Emerging markets are called that for a reason, and Google
has certainly had a hand in bringing a lot of said markets to the spotlight over the years
. As the Internet expands into becoming a full-fledged force across the globe, Google realizes that it may need to lend a hand in developing some of the infrastructure. In places like the U.S., there's no need. But in some nations, the Internet isn't going to arrive without a bit of outside aid. According to a new Wall Street Journal report, Google is already "deep into a multipronged effort to build and help run wireless networks in emerging markets as part of a plan to connect a billion or more new people to the Internet."
In recent years, Google executives have repeatedly said that the next major leap in technology will not likely come from places like America. Instead, it's the next billion or so connections that matter. Getting entire nations onto the Internet for the first time -- now that's innovation waiting to happen. Rather than going the costly wired route, wireless networks are becoming fast enough to suffice. White spaces deployment trials are already underway in places like Africa, and sure enough, the report suggests that Google's wireless expansion would first hit under-served places like sub-Saharan Africa and Southeast Asia. It could also reach people in more rural communities elsewhere, and it may even be used as a secondary network in metro areas.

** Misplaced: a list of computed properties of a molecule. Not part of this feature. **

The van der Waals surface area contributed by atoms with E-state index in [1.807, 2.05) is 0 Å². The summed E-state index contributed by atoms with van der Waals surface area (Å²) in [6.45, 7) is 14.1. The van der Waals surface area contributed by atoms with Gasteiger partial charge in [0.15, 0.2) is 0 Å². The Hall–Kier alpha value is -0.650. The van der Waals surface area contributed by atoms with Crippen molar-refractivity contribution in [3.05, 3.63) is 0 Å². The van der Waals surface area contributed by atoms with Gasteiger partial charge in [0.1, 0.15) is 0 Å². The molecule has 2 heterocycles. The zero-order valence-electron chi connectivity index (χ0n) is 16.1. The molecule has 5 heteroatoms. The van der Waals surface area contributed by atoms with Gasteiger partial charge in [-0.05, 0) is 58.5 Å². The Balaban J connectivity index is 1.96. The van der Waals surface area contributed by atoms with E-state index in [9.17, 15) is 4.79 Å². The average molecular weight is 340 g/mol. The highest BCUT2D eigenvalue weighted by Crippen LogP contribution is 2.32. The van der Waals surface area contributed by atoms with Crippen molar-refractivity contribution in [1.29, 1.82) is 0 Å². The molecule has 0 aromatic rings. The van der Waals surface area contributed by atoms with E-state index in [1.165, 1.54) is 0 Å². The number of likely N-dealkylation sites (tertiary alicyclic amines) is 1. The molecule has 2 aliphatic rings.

Google is said to be in talks with select carriers and governments in order to build out networks, and in turn, infiltrate
even more users. It's likely all part of an ecosystem play. If Google helps build a network, and cheap Android phones flood in, now Google has even more useful data to mine. And, with more users, it can make more money from ads all over the world.